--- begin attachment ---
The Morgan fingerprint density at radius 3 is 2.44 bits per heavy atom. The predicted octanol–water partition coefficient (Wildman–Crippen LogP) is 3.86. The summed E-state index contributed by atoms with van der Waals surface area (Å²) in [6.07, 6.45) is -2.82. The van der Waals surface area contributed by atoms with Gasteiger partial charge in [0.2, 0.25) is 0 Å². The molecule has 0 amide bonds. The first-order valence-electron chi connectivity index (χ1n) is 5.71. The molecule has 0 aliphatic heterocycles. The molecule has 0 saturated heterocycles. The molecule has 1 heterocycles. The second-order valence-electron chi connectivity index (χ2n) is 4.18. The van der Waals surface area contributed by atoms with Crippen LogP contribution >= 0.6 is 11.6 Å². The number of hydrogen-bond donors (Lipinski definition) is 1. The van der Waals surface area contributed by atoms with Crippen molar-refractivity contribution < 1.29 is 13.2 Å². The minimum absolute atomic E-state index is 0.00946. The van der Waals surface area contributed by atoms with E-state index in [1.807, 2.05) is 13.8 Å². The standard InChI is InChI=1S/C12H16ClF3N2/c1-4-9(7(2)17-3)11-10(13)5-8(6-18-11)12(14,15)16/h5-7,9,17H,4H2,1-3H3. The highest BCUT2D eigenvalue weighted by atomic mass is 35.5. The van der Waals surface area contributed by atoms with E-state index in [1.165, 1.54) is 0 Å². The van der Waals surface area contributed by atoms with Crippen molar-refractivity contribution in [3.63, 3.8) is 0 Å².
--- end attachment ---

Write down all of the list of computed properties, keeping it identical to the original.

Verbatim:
The Morgan fingerprint density at radius 3 is 2.44 bits per heavy atom. The predicted octanol–water partition coefficient (Wildman–Crippen LogP) is 3.86. The summed E-state index contributed by atoms with van der Waals surface area (Å²) in [6.07, 6.45) is -2.82. The van der Waals surface area contributed by atoms with Gasteiger partial charge in [0.2, 0.25) is 0 Å². The molecule has 0 amide bonds. The first-order valence-electron chi connectivity index (χ1n) is 5.71. The molecule has 0 aliphatic heterocycles. The molecule has 0 saturated heterocycles. The molecule has 1 heterocycles. The second-order valence-electron chi connectivity index (χ2n) is 4.18. The van der Waals surface area contributed by atoms with Crippen LogP contribution >= 0.6 is 11.6 Å². The number of hydrogen-bond donors (Lipinski definition) is 1. The van der Waals surface area contributed by atoms with Crippen molar-refractivity contribution < 1.29 is 13.2 Å². The minimum absolute atomic E-state index is 0.00946. The van der Waals surface area contributed by atoms with E-state index in [1.807, 2.05) is 13.8 Å². The standard InChI is InChI=1S/C12H16ClF3N2/c1-4-9(7(2)17-3)11-10(13)5-8(6-18-11)12(14,15)16/h5-7,9,17H,4H2,1-3H3. The highest BCUT2D eigenvalue weighted by atomic mass is 35.5. The van der Waals surface area contributed by atoms with E-state index in [1.165, 1.54) is 0 Å². The van der Waals surface area contributed by atoms with Crippen molar-refractivity contribution in [3.63, 3.8) is 0 Å².